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The engineer who was fired by Tesla after condemning the company and facing Elon Musk in court

The engineer who was fired by Tesla after condemning the company and facing Elon Musk in court

Christina Balan has completed chemotherapy for breast cancer

Photograph: Cristina Balan/BBC News Brazil

A former employee of Tesla, the car company owned by Elon Musk, has been facing the billionaire and the company in court for a decade, still seeking a public apology.

Engineer Christina Balan was a rising star within Tesla in the US, so much so that her initials were engraved on the batteries of every Model S electric car.

But after reporting safety concerns about a design flaw that could affect cars' braking systems in 2014, she says company management became hostile — and she lost her job.

She won her unfair dismissal case, but was later publicly accused by Tesla of using its resources for a “secret project” of its own – an accusation that amounts to embezzlement, which is a crime under US law.


Balan has consistently denied the accusations and taken legal action, but years later, she is still waiting for her case to be heard at a public hearing in California.

Tesla did not respond to BBC requests for locations. The company did not provide any other details about this accusation.

Balan says she is determined to prove her innocence for the sake of her son. She is a single mother.

“I am his hero,” she says. “I am the mother who makes planes and cars.”

She doesn't want him to grow up thinking his mother was a thief.

At the end of the Zoom call, Christina Balan took off her wig and told me with tears in her eyes that she had just finished treatment for breast cancer.

“I want to clear my name,” he says. “I would like Elon Musk to have the decency to apologize.”

The initials CB on the Tesla Model S battery pay tribute to Cristina Balan's design contributions

Photograph: Cristina Balan/BBC News Brazil

She says that although she is currently in remission from stage 3B breast cancer, her biggest worry is that she will not live to see the outcome of the court case.

Palan shared with BBC News several communications between her and Tesla during her time there.

It started well: She remembers talking to Musk in the lunch line in the employee cafeteria, and says she was happy and successful. Passionate about cars since her childhood in Romania, she has fulfilled her dream.

“It all went down the drain when I realized they were hiding some critical security issues,” he says.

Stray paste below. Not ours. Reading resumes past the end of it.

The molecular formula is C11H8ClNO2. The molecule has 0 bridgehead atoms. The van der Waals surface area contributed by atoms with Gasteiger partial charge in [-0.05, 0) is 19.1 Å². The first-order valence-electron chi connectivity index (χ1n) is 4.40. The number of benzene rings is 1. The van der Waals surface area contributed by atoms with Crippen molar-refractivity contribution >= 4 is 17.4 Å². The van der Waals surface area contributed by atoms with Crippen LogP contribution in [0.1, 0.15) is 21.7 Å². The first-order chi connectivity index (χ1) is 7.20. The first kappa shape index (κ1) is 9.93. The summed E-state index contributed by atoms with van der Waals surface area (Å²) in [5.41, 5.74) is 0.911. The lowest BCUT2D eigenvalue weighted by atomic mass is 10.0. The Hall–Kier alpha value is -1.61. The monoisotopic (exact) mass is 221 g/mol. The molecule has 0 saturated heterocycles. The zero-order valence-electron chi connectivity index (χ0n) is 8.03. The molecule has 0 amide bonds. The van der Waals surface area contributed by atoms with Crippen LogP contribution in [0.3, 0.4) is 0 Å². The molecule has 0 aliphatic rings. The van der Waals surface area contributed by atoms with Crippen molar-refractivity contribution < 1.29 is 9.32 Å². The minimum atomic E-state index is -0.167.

Balan was concerned that the floor mats were wrinkled under some of the pedals — a simple but potentially fatal design flaw — and said customers complained.

“If you can't hit the brakes, someone else, outside of the Tesla, could get hurt,” she says.

“They just had to say: ‘We realize the carpets are bad – just take them out of the cars.’”

Balan says managers ignored her concerns and became hostile.

She then emailed Musk, who encouraged employees to reach out to him personally to raise any concerns that might affect Tesla's reputation.

“I sent him a couple of emails,” Balan says.

“I sent one before leaving [da Tesla]”I told him that we are all threatened.”

“In my head, I was thinking: He still wants to do what's right for Tesla.”

But it didn't work out, and Balan lost his job.

BBC News presented the former employee's allegations to Tesla, but received no response.

The company's website says: “Safety is the most important part of every Tesla vehicle.”

“We design our vehicles to exceed safety standards.”

Balan reports that when she was an employee, she brought her safety concerns to Tesla CEO Elon Musk

Photo: Reuters/BBC News Brazil

Another former Tesla employee, Lukas Krupski, claimed to have had a similar experience, unrelated to the case, after emailing Musk about concerns about working conditions at Tesla's headquarters in Norway.

Balan says other Tesla employees may be “afraid to speak out.”

Her lawsuit will sooner or later be heard by the California Ninth Circuit Court of Appeals.

Balan believes this is his only chance to restore his professional reputation.

“I don't want to give up my career,” she says.

“I know that if I don't win [o processo]No matter how good you are.”

“Everyone will see what Tesla says about it [mim]So my career is over.”

“I don't want that to happen.”

Musk's leadership style is known to be unorthodox, but some people who have worked with him say he gets results.

Dolly Singh, who worked for Musk at SpaceX between 2008 and 2013, previously told BBC News that he was a “fantastic leader”.

“If not, he wouldn’t be able to accomplish the things he accomplishes,” she said in 2022.

“Yes, working with Elon is tiring. But I think it's unparalleled training.”

US attorney Gordon Schnell, of Constantine Canon, says a growing number of technology professionals are condemning companies' practices.

He adds that the risks are so high because technology products have a “very broad impact on the world.”

“It really impacts all of our lives.”

But Schnell's advice, who specializes in representing whistleblowers, is to explore all possible options before making any allegations public.

He highlights that “there are many protected channels across many different industries that whistleblowers can use to raise confidential concerns to the government agencies best suited to resolve those concerns.”

*Additional reporting by Philippa Wynn.


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